This story originally appeared in the December 2015 issue of our print edition.
The ability to crank out multiple sets of one-arm pull-ups, claim global competition titles, achieve “60 Minutes” airtime—these are just a few of the things that separate professional climbers from the hangdogging weekend warrior masses. But perhaps the most important difference is a pro’s knowledge of and experience with best practices for training. We tapped eight professional pullers from a variety of disciplines and backgrounds to compile a list of the best training advice for all of us regular folks. These tips probably won’t land you free shoes or climbing trips, but applying a few of the suggestions to your own rituals and routines might just be the key to breaking through to that next level of climbing.
Achievements: Multiple Lead and Bouldering World Cup titles, second ascent of Dreamcatcher (5.14d), V13 flash, American Ninja Warrior champion
“To feel strong during competitions, I like to train at a really high volume with minimal resting. This way, when I get five minutes to rest in competition, my body is conditioned to recover in far less time. This high-mileage, low-rest approach can also help you maximize small rests you find on a longer sport or trad route. It teaches your body to regain strength as quickly as possible. I also train in shoes other than my favorite sending shoes, so I feel like I have an added advantage when I compete or go for the send in my preferred shoes.”
Achievements: Multiple 5.14 ascents, including Just Do It (5.14c), Grand Ol’ Opry (5.14b/c), and Dreamcatcher (5.14d)
“My favorite exercise is what I refer to as ‘10 Minute Abs.’ I choose 10 floor ab exercises (crunches, leg lifts, etc.) and do each for one minute, without resting. I make it a habit to do this after every training session. At the end I try a plank variation I call ‘The X,’ where I slide my hands and feet wide apart to bring my core as close to the ground as possible and hold for as long as I can. My record is about six seconds—that’s how hard it is!”
Achievements: Women’s speed record on the Nose (5:39), first female linkup of the Nose and Half Dome, trad ascents up to 5.13+, sport ascents up to 5.14
“For a very long time I never trained indoors and gained all my strength through redpointing hard routes outside, which is the best type of training. Now, when training indoors I focus on working my weaknesses and keeping my body balanced enough to stay injury-free; that means working oppositional muscles and doing stretches and exercises to open up tight parts of my body, especially hips and shoulders.”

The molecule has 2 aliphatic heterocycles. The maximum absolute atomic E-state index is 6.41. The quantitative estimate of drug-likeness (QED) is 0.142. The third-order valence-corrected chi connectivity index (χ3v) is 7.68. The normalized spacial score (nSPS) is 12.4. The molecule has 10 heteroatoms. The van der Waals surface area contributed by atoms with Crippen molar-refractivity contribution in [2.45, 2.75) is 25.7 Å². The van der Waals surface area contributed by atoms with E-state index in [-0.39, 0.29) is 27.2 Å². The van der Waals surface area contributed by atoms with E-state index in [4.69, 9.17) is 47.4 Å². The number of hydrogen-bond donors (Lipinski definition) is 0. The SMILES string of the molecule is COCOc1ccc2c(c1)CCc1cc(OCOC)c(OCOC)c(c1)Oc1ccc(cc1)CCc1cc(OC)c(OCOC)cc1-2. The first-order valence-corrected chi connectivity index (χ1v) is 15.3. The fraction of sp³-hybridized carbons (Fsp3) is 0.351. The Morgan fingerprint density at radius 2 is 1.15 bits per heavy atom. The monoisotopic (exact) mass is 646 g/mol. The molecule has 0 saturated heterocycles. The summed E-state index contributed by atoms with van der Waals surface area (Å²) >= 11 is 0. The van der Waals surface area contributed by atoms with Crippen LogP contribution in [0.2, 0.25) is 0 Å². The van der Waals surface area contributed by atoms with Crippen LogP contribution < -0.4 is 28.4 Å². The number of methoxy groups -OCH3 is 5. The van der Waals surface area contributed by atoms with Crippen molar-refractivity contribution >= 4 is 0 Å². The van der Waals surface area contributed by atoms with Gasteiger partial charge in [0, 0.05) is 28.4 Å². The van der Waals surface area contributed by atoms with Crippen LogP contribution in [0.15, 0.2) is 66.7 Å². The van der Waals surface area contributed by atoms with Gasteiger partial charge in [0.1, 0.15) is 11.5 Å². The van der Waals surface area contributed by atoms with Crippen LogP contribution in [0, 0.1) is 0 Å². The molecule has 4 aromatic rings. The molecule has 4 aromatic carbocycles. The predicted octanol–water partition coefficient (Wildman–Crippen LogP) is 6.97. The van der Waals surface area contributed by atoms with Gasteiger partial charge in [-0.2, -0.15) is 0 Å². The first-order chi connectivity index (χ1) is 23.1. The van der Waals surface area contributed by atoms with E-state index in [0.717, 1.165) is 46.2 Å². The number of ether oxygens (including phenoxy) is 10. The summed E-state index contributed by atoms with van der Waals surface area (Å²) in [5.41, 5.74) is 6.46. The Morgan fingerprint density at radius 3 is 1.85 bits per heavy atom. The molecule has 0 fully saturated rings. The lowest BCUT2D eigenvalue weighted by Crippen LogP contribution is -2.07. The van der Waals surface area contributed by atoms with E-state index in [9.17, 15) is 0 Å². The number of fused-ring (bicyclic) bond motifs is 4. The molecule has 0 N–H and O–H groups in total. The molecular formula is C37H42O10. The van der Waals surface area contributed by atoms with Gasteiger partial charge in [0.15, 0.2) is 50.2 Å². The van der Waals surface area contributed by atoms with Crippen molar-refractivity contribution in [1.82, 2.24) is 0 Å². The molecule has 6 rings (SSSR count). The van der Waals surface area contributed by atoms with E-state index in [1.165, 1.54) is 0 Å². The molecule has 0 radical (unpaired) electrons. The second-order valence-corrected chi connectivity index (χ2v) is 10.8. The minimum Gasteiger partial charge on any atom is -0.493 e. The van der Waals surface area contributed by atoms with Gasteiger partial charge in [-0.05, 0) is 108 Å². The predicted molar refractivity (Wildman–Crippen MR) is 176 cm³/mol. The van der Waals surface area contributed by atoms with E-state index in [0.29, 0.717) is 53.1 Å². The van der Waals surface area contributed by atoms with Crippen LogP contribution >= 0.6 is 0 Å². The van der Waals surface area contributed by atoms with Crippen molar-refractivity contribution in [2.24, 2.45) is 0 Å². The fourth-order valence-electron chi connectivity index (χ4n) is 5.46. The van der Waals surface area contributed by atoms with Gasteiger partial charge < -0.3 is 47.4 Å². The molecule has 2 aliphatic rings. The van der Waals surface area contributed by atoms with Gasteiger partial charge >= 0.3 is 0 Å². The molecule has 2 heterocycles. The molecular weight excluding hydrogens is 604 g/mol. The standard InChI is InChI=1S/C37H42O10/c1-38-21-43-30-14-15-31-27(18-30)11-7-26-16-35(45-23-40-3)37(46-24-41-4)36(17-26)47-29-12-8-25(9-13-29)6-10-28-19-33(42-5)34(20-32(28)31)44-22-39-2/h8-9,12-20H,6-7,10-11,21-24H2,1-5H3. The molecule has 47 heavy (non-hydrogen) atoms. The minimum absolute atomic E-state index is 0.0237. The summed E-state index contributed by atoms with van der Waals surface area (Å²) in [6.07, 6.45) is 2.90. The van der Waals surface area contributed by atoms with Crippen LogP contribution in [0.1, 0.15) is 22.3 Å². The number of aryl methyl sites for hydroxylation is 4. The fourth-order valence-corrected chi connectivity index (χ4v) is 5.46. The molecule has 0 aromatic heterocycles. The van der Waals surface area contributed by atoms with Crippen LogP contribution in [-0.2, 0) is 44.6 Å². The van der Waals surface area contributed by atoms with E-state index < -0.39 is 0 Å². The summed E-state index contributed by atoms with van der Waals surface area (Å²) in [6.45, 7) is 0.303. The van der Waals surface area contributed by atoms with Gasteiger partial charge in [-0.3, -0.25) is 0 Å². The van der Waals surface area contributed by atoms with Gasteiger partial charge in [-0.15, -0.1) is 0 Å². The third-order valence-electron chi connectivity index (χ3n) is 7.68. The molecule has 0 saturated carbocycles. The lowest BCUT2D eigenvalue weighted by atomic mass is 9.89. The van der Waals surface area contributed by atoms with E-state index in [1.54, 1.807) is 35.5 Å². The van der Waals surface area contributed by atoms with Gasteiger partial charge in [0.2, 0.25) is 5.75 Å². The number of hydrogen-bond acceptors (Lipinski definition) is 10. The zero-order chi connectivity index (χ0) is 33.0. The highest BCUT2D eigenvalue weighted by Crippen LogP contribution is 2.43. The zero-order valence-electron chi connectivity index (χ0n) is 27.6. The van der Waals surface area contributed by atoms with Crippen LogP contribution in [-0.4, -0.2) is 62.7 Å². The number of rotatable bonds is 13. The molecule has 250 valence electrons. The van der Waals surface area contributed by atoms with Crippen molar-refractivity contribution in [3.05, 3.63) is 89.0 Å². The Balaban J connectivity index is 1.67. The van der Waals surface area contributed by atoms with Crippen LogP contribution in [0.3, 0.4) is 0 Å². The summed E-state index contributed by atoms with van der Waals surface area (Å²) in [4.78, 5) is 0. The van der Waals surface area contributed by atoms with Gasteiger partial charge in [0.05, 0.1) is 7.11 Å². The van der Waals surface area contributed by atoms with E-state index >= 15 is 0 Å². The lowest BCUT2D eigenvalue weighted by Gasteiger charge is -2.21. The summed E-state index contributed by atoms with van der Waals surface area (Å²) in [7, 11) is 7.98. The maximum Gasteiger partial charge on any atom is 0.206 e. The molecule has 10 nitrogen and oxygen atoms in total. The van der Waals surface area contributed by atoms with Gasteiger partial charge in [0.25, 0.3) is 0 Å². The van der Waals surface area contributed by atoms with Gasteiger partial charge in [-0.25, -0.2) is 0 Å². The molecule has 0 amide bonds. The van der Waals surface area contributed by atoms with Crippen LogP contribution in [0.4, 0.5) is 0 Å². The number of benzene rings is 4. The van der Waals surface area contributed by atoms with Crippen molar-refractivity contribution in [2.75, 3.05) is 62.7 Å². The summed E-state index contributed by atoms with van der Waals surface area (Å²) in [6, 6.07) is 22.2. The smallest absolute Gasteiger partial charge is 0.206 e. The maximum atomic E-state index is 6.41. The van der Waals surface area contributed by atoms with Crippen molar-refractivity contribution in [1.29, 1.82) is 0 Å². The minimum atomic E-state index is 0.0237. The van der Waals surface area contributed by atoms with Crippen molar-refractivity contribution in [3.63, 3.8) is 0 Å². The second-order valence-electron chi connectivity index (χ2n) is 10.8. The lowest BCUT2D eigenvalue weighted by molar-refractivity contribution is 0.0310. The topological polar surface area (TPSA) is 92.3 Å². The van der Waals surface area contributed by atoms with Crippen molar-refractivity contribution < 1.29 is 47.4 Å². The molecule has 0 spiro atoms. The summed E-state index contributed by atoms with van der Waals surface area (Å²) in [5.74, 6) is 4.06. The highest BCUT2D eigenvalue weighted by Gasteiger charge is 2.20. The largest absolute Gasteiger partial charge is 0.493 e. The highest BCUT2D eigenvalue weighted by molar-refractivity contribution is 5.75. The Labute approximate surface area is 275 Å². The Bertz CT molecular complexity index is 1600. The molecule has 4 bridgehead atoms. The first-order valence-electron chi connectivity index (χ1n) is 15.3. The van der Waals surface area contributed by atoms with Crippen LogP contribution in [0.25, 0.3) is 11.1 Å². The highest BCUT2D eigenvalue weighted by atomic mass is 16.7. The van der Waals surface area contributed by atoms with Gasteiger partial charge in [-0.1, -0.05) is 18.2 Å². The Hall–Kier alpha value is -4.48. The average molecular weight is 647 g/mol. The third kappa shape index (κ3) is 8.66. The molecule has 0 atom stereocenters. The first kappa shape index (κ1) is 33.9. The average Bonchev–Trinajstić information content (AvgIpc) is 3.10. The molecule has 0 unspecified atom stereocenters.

Achievements: Hundreds of first ascents up to V14, The Big Island (V15) in Fontainebleau, France
“Everybody should regularly practice downclimbing. Moving down instead of up will increase trust in your feet, improve your overall footwork technique, and force you to look for unique, unintuitive sequences. It also requires full-extension muscle contractions, which will strengthen those small stabilizing and balancing muscles that are crucial to climbing.”
Achievements: First North American woman to climb 5.14d, 3-time U.S. National Sport Climbing Champion, Reigning Pan-American Champion
“Listen to your body and rest. Only push yourself when you are properly motivated and your body is prepared to work. If something feels tweaky, stop training and find the source of the issue. One training day lost is nothing compared to two or three months for a popped pulley.”
Achievements: IFMGA-certified mountain guide, dozens of alpine first ascents in mountain ranges all over the world, co-founder of Uphill Athlete
“Take a long view of your capabilities. It’s great to have a big goal, but let it stay there on the horizon while you focus on immediate process goals. The process goals are the steps you can take in the near future that bring you closer to your big goal; without them, you will lose motivation and the big goal will remain a dream.”
Achievements: 2-time European Champion, 4-time Overall Bouldering World Cup Champion
“Before World Cup season, I train in the gym with an exercise I call ‘Flash Sessions.’ I’ll build five problems that I can feasibly flash and try to climb them one after another without resting. I repeat the process three times, resting only a few minutes between rounds. It somewhat creates a more rigorous version of the three-round World Cup format and helps me gain some much-needed endurance in a short amount of time.”